4. In a previous article in this newsletter, Karl Haden discussed the four domains of academic administration: leadership, management, interprofessionalism, and self-development. Maintaining balance among the domains is vital. In particular, self-development is essential to the leader’s own psychological well-being, energy, and outlook. Avoid being consumed by day-to-day management duties and plan time for your own continued scholarship and teaching engagement. Scholarly collaboration with faculty members in the department pays double dividends. Enjoy your community, establish relationships outside of work, and most of all, pay attention to family.

5. Strategic budgeting within the priorities of the organization, including the larger university priorities, is essential to success. When resources are limited, the most important priorities in the strategic plan should receive the greatest support. Items that are less important must not consume significant resources. I believe that faculty development is among my most important priorities, and that is where I invest a great deal of my discretionary resources.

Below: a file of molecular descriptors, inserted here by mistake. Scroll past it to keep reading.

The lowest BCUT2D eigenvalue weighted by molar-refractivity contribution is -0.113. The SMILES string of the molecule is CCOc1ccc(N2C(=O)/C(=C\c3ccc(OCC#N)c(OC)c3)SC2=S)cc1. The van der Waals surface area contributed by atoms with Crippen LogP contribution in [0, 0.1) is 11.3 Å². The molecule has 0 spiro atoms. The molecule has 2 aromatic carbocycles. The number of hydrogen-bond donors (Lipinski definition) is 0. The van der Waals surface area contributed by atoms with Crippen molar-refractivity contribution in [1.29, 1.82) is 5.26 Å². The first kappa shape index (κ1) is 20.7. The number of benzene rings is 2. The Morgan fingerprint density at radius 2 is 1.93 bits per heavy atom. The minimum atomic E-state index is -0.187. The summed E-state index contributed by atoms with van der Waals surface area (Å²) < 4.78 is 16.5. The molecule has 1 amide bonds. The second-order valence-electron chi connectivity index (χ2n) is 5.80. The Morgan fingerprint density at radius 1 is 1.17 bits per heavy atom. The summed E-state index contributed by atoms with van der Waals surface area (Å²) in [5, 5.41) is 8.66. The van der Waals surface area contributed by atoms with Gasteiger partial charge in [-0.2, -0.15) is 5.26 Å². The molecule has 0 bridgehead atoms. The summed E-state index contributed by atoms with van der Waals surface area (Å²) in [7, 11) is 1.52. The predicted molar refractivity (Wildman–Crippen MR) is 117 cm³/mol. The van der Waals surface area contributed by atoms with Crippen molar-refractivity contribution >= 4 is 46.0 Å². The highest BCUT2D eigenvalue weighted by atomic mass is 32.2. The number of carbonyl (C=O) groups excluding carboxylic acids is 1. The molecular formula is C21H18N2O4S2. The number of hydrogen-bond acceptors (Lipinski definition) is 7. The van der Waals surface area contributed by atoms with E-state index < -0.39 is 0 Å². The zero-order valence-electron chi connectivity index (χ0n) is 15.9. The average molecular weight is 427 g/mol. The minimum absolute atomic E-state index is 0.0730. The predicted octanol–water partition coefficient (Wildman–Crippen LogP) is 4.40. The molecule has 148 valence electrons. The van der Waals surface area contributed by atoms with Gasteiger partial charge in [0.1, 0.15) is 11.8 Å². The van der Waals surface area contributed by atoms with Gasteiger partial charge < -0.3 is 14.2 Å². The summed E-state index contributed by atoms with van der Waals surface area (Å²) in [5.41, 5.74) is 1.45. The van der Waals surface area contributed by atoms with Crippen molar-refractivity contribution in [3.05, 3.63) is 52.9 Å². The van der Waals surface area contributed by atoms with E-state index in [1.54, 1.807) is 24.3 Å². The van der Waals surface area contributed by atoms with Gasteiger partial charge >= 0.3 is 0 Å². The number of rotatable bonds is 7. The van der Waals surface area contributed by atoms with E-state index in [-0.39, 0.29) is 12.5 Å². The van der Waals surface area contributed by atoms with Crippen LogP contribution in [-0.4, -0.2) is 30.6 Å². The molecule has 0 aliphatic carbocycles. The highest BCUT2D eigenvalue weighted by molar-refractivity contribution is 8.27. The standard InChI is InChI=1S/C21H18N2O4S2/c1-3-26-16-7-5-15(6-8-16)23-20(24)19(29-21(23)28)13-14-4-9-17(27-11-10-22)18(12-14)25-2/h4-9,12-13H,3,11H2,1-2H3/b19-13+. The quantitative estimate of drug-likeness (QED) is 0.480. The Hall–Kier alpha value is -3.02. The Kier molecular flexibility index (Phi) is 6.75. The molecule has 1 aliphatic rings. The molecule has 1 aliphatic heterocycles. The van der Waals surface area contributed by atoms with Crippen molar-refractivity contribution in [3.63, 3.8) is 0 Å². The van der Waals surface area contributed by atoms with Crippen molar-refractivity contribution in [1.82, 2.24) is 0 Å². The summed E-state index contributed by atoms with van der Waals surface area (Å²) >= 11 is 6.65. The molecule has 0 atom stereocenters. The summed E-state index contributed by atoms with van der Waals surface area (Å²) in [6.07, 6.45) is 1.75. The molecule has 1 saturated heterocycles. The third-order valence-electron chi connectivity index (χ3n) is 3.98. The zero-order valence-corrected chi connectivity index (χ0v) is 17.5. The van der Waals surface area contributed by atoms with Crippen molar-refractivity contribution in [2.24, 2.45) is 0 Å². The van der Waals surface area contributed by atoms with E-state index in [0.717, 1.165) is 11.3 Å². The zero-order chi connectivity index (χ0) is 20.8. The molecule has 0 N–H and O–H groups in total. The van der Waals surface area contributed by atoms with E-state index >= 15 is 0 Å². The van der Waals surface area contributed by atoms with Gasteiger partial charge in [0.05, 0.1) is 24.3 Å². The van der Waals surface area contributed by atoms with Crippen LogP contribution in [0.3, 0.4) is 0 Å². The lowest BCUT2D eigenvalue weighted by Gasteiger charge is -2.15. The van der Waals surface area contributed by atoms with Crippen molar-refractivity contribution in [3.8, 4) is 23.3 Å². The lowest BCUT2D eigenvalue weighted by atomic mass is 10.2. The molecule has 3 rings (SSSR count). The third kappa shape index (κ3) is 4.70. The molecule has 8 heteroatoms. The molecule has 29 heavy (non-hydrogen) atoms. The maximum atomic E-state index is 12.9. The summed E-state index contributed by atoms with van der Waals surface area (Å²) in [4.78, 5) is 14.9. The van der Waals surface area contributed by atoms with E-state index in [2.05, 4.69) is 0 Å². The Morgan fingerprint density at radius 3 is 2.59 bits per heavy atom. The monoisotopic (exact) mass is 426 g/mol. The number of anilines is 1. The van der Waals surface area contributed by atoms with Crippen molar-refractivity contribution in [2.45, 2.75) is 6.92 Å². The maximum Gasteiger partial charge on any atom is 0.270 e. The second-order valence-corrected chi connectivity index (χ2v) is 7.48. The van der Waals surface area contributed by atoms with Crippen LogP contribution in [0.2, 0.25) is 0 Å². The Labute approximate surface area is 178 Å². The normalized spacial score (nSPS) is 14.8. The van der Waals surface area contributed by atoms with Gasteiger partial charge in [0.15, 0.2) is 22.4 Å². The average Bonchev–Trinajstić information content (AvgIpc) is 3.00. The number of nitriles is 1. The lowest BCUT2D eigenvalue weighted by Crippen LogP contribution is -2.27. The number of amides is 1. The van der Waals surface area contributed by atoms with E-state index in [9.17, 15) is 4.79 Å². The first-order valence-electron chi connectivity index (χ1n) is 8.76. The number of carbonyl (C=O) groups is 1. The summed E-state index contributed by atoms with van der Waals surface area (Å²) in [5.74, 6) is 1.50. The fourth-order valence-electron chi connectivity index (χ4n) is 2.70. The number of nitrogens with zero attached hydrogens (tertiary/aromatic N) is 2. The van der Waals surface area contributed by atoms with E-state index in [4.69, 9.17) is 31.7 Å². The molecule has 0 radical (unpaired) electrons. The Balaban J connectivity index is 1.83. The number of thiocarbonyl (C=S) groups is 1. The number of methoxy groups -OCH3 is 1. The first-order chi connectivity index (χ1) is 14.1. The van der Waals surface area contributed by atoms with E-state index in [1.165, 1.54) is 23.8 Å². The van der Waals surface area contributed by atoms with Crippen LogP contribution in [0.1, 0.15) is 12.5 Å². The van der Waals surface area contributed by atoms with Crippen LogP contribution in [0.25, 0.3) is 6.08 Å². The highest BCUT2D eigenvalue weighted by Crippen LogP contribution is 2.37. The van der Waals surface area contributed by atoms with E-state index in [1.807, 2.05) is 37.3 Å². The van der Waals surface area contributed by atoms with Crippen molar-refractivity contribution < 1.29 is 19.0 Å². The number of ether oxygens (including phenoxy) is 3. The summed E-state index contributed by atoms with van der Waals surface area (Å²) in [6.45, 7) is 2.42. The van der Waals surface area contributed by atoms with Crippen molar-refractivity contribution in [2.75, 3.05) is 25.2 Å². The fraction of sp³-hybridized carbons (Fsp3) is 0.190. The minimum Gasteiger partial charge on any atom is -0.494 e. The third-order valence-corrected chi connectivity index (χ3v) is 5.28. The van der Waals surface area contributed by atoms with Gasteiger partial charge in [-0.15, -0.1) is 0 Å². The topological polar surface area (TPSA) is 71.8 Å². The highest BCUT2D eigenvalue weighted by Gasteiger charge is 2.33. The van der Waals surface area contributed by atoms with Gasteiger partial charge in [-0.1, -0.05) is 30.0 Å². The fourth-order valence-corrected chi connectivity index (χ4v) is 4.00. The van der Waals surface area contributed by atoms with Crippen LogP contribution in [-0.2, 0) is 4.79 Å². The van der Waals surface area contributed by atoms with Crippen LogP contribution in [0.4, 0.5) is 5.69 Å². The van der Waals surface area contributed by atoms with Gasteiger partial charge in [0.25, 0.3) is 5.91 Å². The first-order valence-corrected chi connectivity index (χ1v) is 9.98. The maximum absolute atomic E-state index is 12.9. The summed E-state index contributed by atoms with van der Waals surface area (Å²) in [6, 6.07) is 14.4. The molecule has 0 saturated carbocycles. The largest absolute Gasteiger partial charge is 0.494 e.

6. Accept incremental desired changes as victory. As many have said, if you want to go far, go together. If you want to go fast, you will likely go alone. Enlist others in leadership initiatives. It is possible to challenge the norms, but not all of them and not all at once. See item 1.

7. Manage opposing views gracefully. Don’t see opposing views as a rejection of your leadership. Seek input from others, including those with whom you may differ. Consensus-building does not mean everyone agrees. Link decisions to strategic priorities, and remember that some necessary decisions are unpopular.

8. Work effectively within the bureaucracy. Become personally acquainted and communicate clearly and frequently with the directors of business operations, accounting, purchasing, and human resources. Anticipate delays and allow adequate time to accommodate them.

9. Read and talk about leadership every day. There is a plethora of good resources. I read a few pages per day to keep learning front and center in my own development. In addition to a reading list of books on leading and managing, I read The Chronicle of Higher Education and Inside Higher Education daily.

I find academic leadership to be the most challenging and gratifying role of my career. I’m glad I’m on this path. The overarching lessons are that leadership is about others, not the leader, and the leader’s fulfillment is in the successes of those in the organization.